In a number of recessions, the banks stopped credit to save on loan losses and when the banks stop lending money there are few low interest rate options. Government agencies can help but traditionally they take time and help on a limited number of companies. The government of the day looks at its big banks and banking sector to keep lending or keep liquidity in the market. There are many challenges but having access to capital should not be the major concern. After the 2008, banking collapse because of the mortgage back securities write offs, the government imposed stricter regulations. The banks which have been enjoying making money, have been lobbying to take the restrictions off and until President Trump he would rather deregulate than regulate.
Fortunately, some of the restrictions remain and in recent article from Reuters, the UK banks which all went bankruptcy and needed to be essentially owned by the government are now in a position to keep lending if the economy were to shrink by 30%, according to a stress test carried out by the Bank of England.
The good news is even though core capital ratios would drop from 14.8% to 11%, the numbers are still higher than the minimum regulatory requirements. The banks could also incur total credit losses of 80 million pounds or $138.2 billion, however they would have cushions to absorb the losses.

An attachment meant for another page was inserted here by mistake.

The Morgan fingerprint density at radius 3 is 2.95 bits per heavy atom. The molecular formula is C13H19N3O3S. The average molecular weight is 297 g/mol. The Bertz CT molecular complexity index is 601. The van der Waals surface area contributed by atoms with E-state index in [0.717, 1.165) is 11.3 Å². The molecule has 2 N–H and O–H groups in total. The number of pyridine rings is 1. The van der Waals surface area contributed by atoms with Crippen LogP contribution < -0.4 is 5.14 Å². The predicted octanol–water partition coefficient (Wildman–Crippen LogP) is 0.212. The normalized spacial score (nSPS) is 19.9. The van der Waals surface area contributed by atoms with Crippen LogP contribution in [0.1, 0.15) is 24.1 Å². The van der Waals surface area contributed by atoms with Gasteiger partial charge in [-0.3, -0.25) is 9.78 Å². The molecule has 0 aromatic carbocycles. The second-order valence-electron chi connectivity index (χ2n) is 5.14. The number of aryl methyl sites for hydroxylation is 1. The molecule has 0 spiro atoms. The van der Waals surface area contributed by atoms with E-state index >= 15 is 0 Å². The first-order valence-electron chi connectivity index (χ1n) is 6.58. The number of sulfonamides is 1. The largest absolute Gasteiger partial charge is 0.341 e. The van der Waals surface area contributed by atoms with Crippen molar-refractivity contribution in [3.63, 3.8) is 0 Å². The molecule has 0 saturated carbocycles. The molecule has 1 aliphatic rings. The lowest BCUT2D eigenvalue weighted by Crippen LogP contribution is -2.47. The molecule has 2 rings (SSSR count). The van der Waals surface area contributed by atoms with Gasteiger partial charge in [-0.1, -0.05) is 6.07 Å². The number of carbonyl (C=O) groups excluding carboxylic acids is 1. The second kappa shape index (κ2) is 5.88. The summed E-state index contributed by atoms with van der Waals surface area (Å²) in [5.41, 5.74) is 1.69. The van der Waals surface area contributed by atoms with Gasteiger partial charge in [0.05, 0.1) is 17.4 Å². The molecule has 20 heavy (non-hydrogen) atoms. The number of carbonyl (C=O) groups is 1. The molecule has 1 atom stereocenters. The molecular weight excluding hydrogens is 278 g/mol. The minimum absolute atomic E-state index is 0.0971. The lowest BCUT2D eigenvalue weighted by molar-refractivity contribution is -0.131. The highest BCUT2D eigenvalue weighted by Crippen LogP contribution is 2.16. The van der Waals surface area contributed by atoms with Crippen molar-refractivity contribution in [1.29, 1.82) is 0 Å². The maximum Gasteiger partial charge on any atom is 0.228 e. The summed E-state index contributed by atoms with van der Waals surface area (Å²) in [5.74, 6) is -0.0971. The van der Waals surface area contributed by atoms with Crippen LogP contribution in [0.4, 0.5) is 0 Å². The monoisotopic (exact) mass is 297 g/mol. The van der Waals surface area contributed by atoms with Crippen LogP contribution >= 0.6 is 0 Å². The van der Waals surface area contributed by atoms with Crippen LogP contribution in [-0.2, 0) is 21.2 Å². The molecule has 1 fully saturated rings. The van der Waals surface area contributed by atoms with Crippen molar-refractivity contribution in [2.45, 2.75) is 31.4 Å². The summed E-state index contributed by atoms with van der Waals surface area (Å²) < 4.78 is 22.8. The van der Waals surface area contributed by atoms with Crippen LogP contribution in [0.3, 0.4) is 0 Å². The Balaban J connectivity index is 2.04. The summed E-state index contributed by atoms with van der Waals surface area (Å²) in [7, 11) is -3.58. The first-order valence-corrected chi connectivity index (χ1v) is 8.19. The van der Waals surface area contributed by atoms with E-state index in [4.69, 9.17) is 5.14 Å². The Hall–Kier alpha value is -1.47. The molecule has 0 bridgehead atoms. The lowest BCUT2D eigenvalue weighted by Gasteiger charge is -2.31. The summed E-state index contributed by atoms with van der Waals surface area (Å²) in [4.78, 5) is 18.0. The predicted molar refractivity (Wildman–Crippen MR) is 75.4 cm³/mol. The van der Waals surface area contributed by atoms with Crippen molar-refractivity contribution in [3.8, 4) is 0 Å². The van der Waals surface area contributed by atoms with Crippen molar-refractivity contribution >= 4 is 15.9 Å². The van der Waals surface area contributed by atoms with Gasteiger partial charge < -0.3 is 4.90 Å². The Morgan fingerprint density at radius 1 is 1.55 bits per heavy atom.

Analysts in the US believe the US banking sector is still fundamentally sound, although bank stocks are down for other reasons. The rising unemployment rates and what does that mean to the general economy. In the words of the President, how is the economy going to be great again, since no economist believes all the jobs are coming back.
Linking to dividend paying stocks, companies that can pay dividends and generate profits on a consistent basis have shown they can weather many storms. The bigger the storm, the more they rely on the government to help, both it and its customers. As an investor, you like to see strong regulations which help keep out the competition or only allows the competition to compete on the margins. You might say you do not like regulations, but competition is a double edge sword and sometimes you fall on it.
There are more questions than answers, till the next time – to raising questions.